October 20 at 4 p.m.
At First and Second Church of Boston, 66 Marlborough Street, Boston, MA
Glissando Concert Series presents Beethoven Sonatas II: Sonata No. 2 in A, Op. 2 No. 2; Sonata No. 12 in A-flat, Op. 26 (“Funeral March”); Sonata No. 31 in A-flat, Op. 110; and Sonata No. 28 in A, Op. 101.
Emmanuel Music’s Bach Mass in B Minor
October 26 at 8 p.m.
At Emmanuel Church, 15 Newbury Street, Boston, MA.
“One of his final compositions, the Mass in B minor reexamines and repurposes music from nearly 35 years of Bach’s compositional output. Ryan Turner, Artistic Director, equates it to Bach’s curriculum vitae, a compendium of every compositional technique he ever used, coupled with ‘enormous depth and musical exploration.'”
Musica Sacra’s Monteverdi Vespers of 1610
October 26 at 8 p.m.
At First Church Congregational Cambridge, 11 Garden Street, Cambridge, MA.
“Considered by many to be the masterpiece that ushered in the Baroque style of composition, Claudio Monteverdi’s Vespers epitomizes the era’s ideal that music should express the full range of emotions inherent in the text.”
Skylark Ensemble’s Rachmaninoff Vespers
October 24 through October 27
At Falmouth, Newburyport, Chestnut Hill, and Cambridge. Check website for performance times and locations.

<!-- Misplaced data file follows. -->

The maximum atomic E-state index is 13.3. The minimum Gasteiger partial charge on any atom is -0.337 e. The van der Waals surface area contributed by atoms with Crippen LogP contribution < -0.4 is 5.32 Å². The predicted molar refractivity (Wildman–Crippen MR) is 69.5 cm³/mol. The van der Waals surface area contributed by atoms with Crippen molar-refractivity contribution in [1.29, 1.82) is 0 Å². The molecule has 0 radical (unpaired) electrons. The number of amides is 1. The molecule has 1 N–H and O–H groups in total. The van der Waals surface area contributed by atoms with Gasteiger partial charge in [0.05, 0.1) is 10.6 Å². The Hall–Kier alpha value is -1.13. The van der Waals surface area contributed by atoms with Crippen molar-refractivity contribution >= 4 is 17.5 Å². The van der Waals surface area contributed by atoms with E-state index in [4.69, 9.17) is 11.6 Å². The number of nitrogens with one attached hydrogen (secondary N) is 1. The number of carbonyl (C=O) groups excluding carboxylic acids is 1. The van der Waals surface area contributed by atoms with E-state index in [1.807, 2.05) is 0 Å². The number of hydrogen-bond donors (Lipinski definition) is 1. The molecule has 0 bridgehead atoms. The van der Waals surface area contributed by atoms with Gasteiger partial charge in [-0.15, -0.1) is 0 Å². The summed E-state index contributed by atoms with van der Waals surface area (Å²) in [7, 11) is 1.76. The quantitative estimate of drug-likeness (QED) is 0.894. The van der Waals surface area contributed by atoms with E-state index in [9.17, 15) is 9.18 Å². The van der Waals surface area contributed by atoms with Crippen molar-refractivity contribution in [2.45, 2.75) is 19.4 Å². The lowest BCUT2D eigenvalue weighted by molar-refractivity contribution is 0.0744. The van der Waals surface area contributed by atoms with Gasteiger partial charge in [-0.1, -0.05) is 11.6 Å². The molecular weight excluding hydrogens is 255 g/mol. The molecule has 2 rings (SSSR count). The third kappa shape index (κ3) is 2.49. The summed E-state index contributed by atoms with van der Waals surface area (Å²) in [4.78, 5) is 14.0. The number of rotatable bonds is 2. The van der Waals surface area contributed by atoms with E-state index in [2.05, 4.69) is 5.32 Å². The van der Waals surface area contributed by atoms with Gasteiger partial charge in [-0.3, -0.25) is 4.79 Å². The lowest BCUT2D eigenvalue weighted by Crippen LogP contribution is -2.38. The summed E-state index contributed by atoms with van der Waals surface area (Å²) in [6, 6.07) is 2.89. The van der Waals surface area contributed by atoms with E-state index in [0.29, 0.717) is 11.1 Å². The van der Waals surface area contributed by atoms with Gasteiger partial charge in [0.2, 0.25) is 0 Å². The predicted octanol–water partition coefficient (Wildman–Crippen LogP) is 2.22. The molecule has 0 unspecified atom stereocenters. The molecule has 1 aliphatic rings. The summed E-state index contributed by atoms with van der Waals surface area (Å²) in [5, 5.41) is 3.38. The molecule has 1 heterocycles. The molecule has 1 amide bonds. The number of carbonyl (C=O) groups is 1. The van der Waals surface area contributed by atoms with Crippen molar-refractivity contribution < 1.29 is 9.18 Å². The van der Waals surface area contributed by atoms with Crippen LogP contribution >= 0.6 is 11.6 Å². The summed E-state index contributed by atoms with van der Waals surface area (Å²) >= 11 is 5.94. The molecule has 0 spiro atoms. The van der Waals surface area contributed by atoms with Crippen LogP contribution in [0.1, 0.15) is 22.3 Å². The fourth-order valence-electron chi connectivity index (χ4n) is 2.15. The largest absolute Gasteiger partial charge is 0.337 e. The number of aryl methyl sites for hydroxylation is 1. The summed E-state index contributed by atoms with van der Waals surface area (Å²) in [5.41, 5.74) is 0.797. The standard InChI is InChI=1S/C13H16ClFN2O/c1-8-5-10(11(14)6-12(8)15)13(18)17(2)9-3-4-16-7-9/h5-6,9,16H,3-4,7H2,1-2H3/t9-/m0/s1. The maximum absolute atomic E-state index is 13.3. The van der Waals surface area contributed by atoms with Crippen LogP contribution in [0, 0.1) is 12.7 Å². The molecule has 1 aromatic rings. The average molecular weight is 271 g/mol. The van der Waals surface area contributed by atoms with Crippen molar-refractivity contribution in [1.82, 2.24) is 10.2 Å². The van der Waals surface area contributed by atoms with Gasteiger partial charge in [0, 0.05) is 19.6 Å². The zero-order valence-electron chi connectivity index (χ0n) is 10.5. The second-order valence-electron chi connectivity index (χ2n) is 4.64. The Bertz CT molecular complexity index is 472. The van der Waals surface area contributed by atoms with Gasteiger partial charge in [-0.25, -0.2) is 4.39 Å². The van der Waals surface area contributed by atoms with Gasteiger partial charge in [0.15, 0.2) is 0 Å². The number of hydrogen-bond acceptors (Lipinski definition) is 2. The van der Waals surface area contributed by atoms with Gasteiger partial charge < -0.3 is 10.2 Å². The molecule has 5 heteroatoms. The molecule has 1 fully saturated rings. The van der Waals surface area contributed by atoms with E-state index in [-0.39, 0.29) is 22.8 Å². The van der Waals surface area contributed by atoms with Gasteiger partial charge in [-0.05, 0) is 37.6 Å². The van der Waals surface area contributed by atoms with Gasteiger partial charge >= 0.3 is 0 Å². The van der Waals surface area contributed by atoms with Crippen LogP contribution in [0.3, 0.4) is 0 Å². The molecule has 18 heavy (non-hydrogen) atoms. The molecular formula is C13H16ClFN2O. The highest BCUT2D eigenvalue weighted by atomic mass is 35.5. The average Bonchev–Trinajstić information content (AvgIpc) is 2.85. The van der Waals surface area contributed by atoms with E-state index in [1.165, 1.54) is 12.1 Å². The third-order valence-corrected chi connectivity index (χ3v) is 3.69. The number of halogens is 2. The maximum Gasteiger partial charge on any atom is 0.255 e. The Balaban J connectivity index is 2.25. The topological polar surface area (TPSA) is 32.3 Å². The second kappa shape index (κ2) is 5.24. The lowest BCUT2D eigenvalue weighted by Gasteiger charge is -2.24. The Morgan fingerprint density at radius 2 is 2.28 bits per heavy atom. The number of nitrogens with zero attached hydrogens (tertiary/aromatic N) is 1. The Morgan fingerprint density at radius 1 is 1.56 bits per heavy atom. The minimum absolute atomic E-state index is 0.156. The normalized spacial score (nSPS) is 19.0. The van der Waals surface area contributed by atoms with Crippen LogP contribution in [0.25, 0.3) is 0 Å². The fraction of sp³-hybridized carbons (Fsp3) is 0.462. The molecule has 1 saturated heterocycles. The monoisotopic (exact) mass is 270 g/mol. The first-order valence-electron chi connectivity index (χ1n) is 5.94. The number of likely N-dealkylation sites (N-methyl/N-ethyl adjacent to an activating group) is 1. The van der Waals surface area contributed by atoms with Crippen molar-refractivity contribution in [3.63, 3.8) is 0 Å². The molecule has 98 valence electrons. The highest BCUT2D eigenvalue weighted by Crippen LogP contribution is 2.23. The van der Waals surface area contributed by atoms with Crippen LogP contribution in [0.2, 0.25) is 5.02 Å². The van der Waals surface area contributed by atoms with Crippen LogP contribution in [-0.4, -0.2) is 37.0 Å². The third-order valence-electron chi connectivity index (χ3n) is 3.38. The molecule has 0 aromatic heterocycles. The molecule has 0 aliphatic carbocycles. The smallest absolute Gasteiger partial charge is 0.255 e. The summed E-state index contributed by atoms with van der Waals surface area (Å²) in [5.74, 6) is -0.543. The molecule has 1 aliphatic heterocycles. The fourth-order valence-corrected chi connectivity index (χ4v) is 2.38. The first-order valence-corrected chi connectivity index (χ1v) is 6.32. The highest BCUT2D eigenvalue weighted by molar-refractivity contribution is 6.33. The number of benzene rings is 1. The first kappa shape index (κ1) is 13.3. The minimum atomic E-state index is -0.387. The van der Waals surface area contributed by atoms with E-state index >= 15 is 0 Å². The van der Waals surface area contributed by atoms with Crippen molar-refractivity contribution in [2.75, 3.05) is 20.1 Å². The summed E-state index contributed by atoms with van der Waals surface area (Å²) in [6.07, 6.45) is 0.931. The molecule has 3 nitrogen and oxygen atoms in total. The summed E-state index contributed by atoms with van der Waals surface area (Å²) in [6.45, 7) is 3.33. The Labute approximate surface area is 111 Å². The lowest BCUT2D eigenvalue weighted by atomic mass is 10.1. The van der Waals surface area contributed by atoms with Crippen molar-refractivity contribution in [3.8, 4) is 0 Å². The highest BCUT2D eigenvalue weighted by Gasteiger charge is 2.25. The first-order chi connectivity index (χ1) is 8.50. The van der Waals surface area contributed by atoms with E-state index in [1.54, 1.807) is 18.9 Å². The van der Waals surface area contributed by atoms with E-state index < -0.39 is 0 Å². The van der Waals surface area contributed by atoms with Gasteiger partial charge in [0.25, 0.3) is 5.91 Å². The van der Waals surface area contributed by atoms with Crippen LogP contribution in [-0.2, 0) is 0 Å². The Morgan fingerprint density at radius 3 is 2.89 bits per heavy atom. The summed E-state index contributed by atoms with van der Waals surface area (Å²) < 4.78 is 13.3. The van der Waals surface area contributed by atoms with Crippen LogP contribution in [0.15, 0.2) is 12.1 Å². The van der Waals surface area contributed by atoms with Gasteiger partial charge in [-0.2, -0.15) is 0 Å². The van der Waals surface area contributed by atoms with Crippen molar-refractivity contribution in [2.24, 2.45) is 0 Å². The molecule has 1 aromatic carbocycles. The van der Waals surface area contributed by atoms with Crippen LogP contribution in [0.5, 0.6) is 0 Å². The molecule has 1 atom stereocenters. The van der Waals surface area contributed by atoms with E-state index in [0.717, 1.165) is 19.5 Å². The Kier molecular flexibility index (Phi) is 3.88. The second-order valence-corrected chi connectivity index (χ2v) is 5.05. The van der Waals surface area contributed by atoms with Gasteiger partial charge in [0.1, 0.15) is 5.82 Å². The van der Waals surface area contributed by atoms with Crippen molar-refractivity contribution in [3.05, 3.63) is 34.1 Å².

“Hear the most profound masterwork of a cappella music as it has never been heard before, as Skylark brings together three world-renowned basses for the first time ever.”
Blue Heron’s Si douce a oir: the sweet sound of medieval song
October 30 at 8 p.m.
At Brandeis University/Berlin Chapel, 415 South Street, Waltham, MA
Presented as part of the two-day workshop and residency at Brandeis: “Texture, Surface and Line: The Listener’s Experience of Late Medieval Music.”
Blue Heron’s Songs of Love & Death: Selections from I madrigali a cinque voci by Cipriano de Rore
November 1 at 7:30 p.m.
At District Hall, 75 Northern Avenue, Boston, MA
“An evening of madrigals from I madrigali a cinque voci by Cipriano de Rore, celebrating the release of Blue Heron’s world-premiere recording of the complete book. Cipriano’s 1542 publication, conceived as a poetic cycle and organized by mode, features sonnets by Petrarch set in a complex and breathtakingly beautiful web of polyphony.”
Chamber Series: Russian Giants
November 1 at 8 p.m.
At Seully Hall, 8 Fenway, Boston, MA
Boston Conservatory presents faculty members in a program of chamber music by three of the Russian ‘giants’ — Rachmaninov, Prokofiev, and Shostakovich — in a collaboration that spans Boston Conservatory’s Woodwind, Piano, and String departments.” On the program: Rachmaninov’s Piano Trio Elegiaque No. 1;Prokofiev’s Overture on Hebrew Themes, op. 34; Shostakovich’s Piano Quintet, op. 57.
Blue Heron’s Flos florum / Flower of flowers
November 2 at 2 p.m.
At the Shrine of Our Lady of Good Voyage, 51 Seaport Boulevard, Boston, MA
“A program of 15th-century Franco-Flemish music mirroring the contents of a Book of Hours, featuring both sacred devotional music and secular chansons that were quoted allegorically in Marian works. Music by Guillaume Du Fay, Gilles Binchois, Johannes Ockeghem, Johannes Regis, Alexander Agricola, and Josquin Desprez.”